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Using Bizagi Diagnostics
Bizagi Diagnostics is a toolkit that provides monitoring options for Automation Server operations in a Test or Production environment. The purpose of the dashboard is using data aggregation to guide you to performance hotspots.
The following section illustrates how to use Bizagi Diagnostics once it has been set up (as described at Setting up Bizagi Diagnostics).
Using Bizagi Diagnostics
Get started by opening a browser and logging into the URL of the installed Bizagi Diagnostics web application.
This loads the Bizagi Diagnostics web application's overview page (this may take a minute).
Use admin as user and password for the log in page.
After the first log in, Grafana will request to change the default password for the admin user. Nevertheless, you can set admin again.
Once you log in, Click the Home option located at the top left corner
In the view opened, select the dashboard named Discover.
This is the starting point where the information to diagnose your environment is presented.
How to Diagnose performance issues with Bizagi Diagnostics?
It is important to emphasize that Bizagi Diagnostics is mainly used to find performance issues in your environment. The stored traces show information from the time that you enable Bizagi Diagnostics in your Scheduler service.
The following gives a brief explanation about how to find issues according to the data displayed by Bizagi Diagnostics. Nevertheless, the diagnosis of performance issues is not a step by step recipe, you must change the filters and navigate through information displayed.
What you need to do?
1. Define an ideal performance time
The first step is to define a breaking point in which, the performance starts to be affected. For example, the database transactions should not take more than one minute.
2. Locate the time frame you want to diagnose
Without using any filter, locate the time frame in which you find performance peaks in the Stacked Time graph.
Not all the peaks show a performance issue; the graph will show as a peak any high value, but the time frame on the vertical axis is dynamically refreshed according to the values displayed. Thus, you can find a point displayed as a peak, but it may be below the ideal performance time.
Once you have found a time frame to diagnose, delimit the graph by drawing a rectangle over the peak. This action changes the horizontal axis.
Repeat this action until you find more readable values
The graph shows the selected metric of the following values:
•TimeBA: time it took to execute the Bizagi Application
•TimeDB: time it took to execute the Database queries
•TimeExternal: time it took to execute the external calls
By default, the metric displayed is sum. Nevertheless, you can change the metric displayed by clicking the graph title and selecting Edit. Then, go to the tab Metrics and select the desired metric.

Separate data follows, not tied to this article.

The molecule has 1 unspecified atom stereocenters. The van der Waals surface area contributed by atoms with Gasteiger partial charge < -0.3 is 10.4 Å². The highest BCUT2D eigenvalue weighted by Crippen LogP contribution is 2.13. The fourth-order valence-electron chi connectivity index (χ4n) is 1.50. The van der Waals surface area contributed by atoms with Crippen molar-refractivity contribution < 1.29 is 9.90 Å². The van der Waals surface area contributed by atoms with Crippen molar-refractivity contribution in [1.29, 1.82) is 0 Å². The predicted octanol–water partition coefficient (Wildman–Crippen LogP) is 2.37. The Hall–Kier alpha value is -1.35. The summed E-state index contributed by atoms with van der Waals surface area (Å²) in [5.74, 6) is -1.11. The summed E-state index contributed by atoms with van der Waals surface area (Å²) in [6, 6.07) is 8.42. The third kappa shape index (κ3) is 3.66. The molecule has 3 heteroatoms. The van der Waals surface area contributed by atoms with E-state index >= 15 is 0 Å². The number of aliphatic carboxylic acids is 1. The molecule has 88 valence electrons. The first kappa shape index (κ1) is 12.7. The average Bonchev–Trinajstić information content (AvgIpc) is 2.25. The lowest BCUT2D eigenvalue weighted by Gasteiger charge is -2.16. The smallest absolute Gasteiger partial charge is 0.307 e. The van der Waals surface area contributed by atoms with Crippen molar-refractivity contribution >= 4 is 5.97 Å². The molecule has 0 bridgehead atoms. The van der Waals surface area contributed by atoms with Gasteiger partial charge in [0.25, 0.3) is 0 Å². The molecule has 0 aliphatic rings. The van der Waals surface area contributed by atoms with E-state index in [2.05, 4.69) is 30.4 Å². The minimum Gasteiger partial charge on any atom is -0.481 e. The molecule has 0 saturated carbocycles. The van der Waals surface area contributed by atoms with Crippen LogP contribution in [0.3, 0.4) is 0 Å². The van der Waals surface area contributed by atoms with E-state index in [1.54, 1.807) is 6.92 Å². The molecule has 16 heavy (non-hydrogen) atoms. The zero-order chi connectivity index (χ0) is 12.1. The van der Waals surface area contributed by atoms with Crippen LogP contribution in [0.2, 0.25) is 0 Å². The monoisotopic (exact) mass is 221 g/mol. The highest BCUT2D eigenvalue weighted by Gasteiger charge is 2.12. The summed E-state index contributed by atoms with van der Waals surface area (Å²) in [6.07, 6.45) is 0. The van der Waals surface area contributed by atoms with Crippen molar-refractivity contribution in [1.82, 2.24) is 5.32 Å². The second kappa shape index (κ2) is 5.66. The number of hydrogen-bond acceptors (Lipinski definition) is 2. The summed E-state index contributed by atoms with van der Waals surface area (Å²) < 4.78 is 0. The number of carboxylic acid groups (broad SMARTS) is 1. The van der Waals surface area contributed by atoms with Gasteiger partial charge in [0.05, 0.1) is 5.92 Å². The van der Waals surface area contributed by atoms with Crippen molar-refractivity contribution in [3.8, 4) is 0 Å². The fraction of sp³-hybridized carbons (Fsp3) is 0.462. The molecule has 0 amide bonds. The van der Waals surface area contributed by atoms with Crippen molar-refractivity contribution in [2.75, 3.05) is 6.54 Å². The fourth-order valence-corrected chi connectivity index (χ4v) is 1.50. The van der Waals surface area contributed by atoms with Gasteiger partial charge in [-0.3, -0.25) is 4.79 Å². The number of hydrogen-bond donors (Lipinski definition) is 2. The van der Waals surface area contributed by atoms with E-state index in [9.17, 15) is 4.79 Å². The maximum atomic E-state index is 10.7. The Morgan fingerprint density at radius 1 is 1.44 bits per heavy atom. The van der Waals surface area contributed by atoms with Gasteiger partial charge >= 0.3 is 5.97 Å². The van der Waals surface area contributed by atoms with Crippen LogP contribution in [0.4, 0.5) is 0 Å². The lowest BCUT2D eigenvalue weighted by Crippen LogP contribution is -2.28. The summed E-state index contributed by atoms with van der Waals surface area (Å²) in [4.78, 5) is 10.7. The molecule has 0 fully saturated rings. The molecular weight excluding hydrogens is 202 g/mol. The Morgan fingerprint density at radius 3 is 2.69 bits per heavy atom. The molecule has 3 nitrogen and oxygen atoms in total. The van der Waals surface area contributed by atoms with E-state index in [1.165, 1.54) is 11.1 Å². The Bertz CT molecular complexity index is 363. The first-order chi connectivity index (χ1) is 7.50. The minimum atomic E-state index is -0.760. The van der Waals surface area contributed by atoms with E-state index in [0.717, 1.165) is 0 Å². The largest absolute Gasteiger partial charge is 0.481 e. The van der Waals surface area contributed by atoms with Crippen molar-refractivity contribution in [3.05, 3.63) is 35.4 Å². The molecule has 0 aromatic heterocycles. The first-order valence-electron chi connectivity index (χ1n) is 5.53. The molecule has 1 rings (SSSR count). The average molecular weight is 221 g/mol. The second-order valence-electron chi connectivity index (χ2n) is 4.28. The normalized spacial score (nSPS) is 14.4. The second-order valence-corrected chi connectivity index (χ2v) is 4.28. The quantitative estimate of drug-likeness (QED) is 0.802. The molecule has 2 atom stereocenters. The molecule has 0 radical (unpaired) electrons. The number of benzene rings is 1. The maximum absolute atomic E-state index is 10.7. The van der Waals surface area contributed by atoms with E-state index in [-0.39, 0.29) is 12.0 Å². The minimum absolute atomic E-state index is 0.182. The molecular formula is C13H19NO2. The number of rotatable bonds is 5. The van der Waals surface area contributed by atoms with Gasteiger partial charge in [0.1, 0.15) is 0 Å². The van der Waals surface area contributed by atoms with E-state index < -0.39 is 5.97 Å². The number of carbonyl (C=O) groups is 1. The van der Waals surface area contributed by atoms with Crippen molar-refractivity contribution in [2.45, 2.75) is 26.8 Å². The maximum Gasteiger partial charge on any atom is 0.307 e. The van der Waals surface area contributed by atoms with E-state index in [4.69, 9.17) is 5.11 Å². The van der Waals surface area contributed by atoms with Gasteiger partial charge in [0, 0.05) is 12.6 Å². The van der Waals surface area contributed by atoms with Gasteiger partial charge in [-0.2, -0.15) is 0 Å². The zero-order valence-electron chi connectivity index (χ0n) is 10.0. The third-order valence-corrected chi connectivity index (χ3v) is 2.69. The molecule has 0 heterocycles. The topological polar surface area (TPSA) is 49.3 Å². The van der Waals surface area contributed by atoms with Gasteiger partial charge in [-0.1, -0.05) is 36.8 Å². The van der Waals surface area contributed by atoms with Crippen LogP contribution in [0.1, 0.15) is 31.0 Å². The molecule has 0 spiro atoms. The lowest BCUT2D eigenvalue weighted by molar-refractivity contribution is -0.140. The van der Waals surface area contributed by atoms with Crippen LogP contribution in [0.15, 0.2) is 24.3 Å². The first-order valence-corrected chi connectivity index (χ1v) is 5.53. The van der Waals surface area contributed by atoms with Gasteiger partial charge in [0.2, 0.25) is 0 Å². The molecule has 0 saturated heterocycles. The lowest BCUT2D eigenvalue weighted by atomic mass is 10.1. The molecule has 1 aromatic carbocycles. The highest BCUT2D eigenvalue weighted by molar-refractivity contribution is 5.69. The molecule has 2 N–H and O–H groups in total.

In our example, we have defined that our ideal performance time is three seconds, and the graph shows that all the values are higher than three seconds.
This is the time frame where we are going to perform the analysis.
3. Aggregate data through the dashboard filters
Once you have identified the peaks where the ideal performance time is exceeded, it is time to find what is the root cause of these problems.
First change the values of the filters starting by the Stack by control. When you select any value of this control, the detailed data will be updated. To see the available values for this control, refer to Bizagi Diagnostics Interface explained.
In our example, we group by process by selecting the ProcessName value.
Once this value in chosen, we can see in the Detailed Time shows that the maximum time of the OMultra process is almost eight seconds, which is greater than the other three processes. This let us know that the performance issues are related with the OMultra process.
Now, we can filter the results by the given process, selecting the process in the ProcessName filter at the top.
Once the filter is selected, all the graphs are refreshed. If graphs are empty the selected process is not presenting issue during the time frame.
To know what operation is the one which is taking more time, we can change the grouping to Operation
In the Detailed time, we can see that the process is taking longer during the Next operation.
We will group by task name to find the task that is presenting the performance problems.
When going to the detailed time, we can find that the activities Enable timer and Auto: Get 360 File are the activities with more processing time.
The longer time is being presented in the TimeBA value, which means that both activities are taking a lot of time when they are completed due to performance issues in a custom rule.
The solution is to go to the activity and tune-up the rule, to achieve the expected performance.
The following tips let you identify the root cause of the performance issues:
•If the TimeBD value takes the longer time, group the results by the Sql variable. This will show the queries that take more time to be processed in the SQL queries table of the detailed set. If the performance delay is related with the Bizagi Database and not with any external Database, please contact support team.
•If the TimeExternal value takes the longer time, it is most likely that the performance is being affected by an external call such as invoking an external service or using a connector.
•If your architecture is clustered, you can find the thread which takes the longest time through its ID, see which node needs to be tuned up. This information is displayed on the Top threads graph.